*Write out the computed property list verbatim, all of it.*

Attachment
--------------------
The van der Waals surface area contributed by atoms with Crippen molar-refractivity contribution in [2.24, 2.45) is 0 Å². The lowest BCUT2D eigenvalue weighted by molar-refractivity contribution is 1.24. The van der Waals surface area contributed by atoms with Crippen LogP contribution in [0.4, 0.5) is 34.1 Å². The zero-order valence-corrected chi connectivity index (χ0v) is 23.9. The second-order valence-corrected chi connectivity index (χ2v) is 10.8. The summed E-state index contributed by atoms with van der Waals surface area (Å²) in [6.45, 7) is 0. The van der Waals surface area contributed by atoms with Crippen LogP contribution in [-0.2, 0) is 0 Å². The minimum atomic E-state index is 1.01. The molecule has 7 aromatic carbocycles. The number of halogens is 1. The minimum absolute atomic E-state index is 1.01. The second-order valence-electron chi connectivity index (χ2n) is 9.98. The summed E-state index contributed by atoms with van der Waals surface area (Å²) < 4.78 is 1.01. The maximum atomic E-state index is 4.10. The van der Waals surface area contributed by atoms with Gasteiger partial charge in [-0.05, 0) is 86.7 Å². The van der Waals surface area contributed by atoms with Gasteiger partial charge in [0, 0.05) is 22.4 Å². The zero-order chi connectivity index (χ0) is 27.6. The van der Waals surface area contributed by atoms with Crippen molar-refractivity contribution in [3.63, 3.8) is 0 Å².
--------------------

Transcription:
The van der Waals surface area contributed by atoms with Crippen molar-refractivity contribution in [2.24, 2.45) is 0 Å². The lowest BCUT2D eigenvalue weighted by molar-refractivity contribution is 1.24. The van der Waals surface area contributed by atoms with Crippen LogP contribution in [0.4, 0.5) is 34.1 Å². The zero-order valence-corrected chi connectivity index (χ0v) is 23.9. The second-order valence-corrected chi connectivity index (χ2v) is 10.8. The summed E-state index contributed by atoms with van der Waals surface area (Å²) in [6.45, 7) is 0. The van der Waals surface area contributed by atoms with Crippen LogP contribution in [-0.2, 0) is 0 Å². The minimum atomic E-state index is 1.01. The molecule has 7 aromatic carbocycles. The number of halogens is 1. The minimum absolute atomic E-state index is 1.01. The second-order valence-electron chi connectivity index (χ2n) is 9.98. The summed E-state index contributed by atoms with van der Waals surface area (Å²) < 4.78 is 1.01. The maximum atomic E-state index is 4.10. The van der Waals surface area contributed by atoms with Gasteiger partial charge in [-0.05, 0) is 86.7 Å². The van der Waals surface area contributed by atoms with Gasteiger partial charge in [0, 0.05) is 22.4 Å². The zero-order chi connectivity index (χ0) is 27.6. The van der Waals surface area contributed by atoms with Crippen molar-refractivity contribution in [3.63, 3.8) is 0 Å².